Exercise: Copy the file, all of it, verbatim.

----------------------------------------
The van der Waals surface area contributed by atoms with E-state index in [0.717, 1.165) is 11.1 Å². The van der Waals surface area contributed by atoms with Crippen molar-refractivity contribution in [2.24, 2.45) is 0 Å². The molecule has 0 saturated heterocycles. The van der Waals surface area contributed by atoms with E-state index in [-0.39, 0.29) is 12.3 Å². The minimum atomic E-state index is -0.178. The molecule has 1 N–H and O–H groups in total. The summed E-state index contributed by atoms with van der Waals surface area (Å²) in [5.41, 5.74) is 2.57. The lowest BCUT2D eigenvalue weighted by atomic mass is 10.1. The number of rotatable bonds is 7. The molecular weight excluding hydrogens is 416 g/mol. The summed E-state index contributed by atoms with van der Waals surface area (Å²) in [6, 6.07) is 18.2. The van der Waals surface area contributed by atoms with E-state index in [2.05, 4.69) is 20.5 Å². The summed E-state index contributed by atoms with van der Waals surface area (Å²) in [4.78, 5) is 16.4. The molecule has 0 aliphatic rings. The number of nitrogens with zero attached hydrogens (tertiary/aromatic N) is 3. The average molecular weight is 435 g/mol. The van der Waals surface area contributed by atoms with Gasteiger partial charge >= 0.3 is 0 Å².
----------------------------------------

The van der Waals surface area contributed by atoms with E-state index in [0.717, 1.165) is 11.1 Å². The van der Waals surface area contributed by atoms with Crippen molar-refractivity contribution in [2.24, 2.45) is 0 Å². The molecule has 0 saturated heterocycles. The van der Waals surface area contributed by atoms with E-state index in [-0.39, 0.29) is 12.3 Å². The minimum atomic E-state index is -0.178. The molecule has 1 N–H and O–H groups in total. The summed E-state index contributed by atoms with van der Waals surface area (Å²) in [5.41, 5.74) is 2.57. The lowest BCUT2D eigenvalue weighted by atomic mass is 10.1. The number of rotatable bonds is 7. The molecular weight excluding hydrogens is 416 g/mol. The summed E-state index contributed by atoms with van der Waals surface area (Å²) in [6, 6.07) is 18.2. The van der Waals surface area contributed by atoms with E-state index in [2.05, 4.69) is 20.5 Å². The summed E-state index contributed by atoms with van der Waals surface area (Å²) in [4.78, 5) is 16.4. The molecule has 0 aliphatic rings. The number of nitrogens with zero attached hydrogens (tertiary/aromatic N) is 3. The average molecular weight is 435 g/mol. The van der Waals surface area contributed by atoms with Gasteiger partial charge >= 0.3 is 0 Å².